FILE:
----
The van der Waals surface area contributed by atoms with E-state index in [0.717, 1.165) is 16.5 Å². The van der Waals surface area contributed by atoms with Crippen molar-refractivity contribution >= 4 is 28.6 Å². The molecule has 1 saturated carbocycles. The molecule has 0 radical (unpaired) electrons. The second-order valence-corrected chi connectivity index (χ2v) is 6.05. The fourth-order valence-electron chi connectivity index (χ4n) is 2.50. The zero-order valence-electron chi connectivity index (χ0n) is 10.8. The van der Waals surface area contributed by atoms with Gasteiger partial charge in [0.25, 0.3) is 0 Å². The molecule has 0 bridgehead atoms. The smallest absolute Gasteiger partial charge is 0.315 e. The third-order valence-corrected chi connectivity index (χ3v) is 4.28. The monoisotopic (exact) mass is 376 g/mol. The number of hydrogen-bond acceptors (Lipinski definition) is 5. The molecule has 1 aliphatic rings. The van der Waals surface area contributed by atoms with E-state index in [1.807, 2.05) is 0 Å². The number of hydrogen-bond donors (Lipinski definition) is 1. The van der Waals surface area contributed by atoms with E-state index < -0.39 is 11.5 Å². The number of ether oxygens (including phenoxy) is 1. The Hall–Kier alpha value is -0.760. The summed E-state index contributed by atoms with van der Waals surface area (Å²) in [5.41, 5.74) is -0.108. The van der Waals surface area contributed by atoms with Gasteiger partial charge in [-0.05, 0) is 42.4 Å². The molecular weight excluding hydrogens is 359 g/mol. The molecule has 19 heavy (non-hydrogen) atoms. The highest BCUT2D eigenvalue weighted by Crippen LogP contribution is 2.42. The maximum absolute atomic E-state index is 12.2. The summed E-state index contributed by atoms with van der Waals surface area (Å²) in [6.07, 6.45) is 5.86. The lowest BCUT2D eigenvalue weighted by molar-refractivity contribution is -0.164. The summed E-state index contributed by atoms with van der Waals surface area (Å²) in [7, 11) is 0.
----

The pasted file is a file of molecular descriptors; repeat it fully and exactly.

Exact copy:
The van der Waals surface area contributed by atoms with E-state index in [0.717, 1.165) is 16.5 Å². The van der Waals surface area contributed by atoms with Crippen molar-refractivity contribution >= 4 is 28.6 Å². The molecule has 1 saturated carbocycles. The molecule has 0 radical (unpaired) electrons. The second-order valence-corrected chi connectivity index (χ2v) is 6.05. The fourth-order valence-electron chi connectivity index (χ4n) is 2.50. The zero-order valence-electron chi connectivity index (χ0n) is 10.8. The van der Waals surface area contributed by atoms with Gasteiger partial charge in [0.25, 0.3) is 0 Å². The molecule has 0 bridgehead atoms. The smallest absolute Gasteiger partial charge is 0.315 e. The third-order valence-corrected chi connectivity index (χ3v) is 4.28. The monoisotopic (exact) mass is 376 g/mol. The number of hydrogen-bond acceptors (Lipinski definition) is 5. The molecule has 1 aliphatic rings. The van der Waals surface area contributed by atoms with E-state index in [1.807, 2.05) is 0 Å². The number of hydrogen-bond donors (Lipinski definition) is 1. The van der Waals surface area contributed by atoms with E-state index < -0.39 is 11.5 Å². The number of ether oxygens (including phenoxy) is 1. The Hall–Kier alpha value is -0.760. The summed E-state index contributed by atoms with van der Waals surface area (Å²) in [5.41, 5.74) is -0.108. The van der Waals surface area contributed by atoms with Gasteiger partial charge in [-0.05, 0) is 42.4 Å². The molecular weight excluding hydrogens is 359 g/mol. The molecule has 19 heavy (non-hydrogen) atoms. The highest BCUT2D eigenvalue weighted by Crippen LogP contribution is 2.42. The maximum absolute atomic E-state index is 12.2. The summed E-state index contributed by atoms with van der Waals surface area (Å²) in [6.07, 6.45) is 5.86. The lowest BCUT2D eigenvalue weighted by molar-refractivity contribution is -0.164. The summed E-state index contributed by atoms with van der Waals surface area (Å²) in [7, 11) is 0.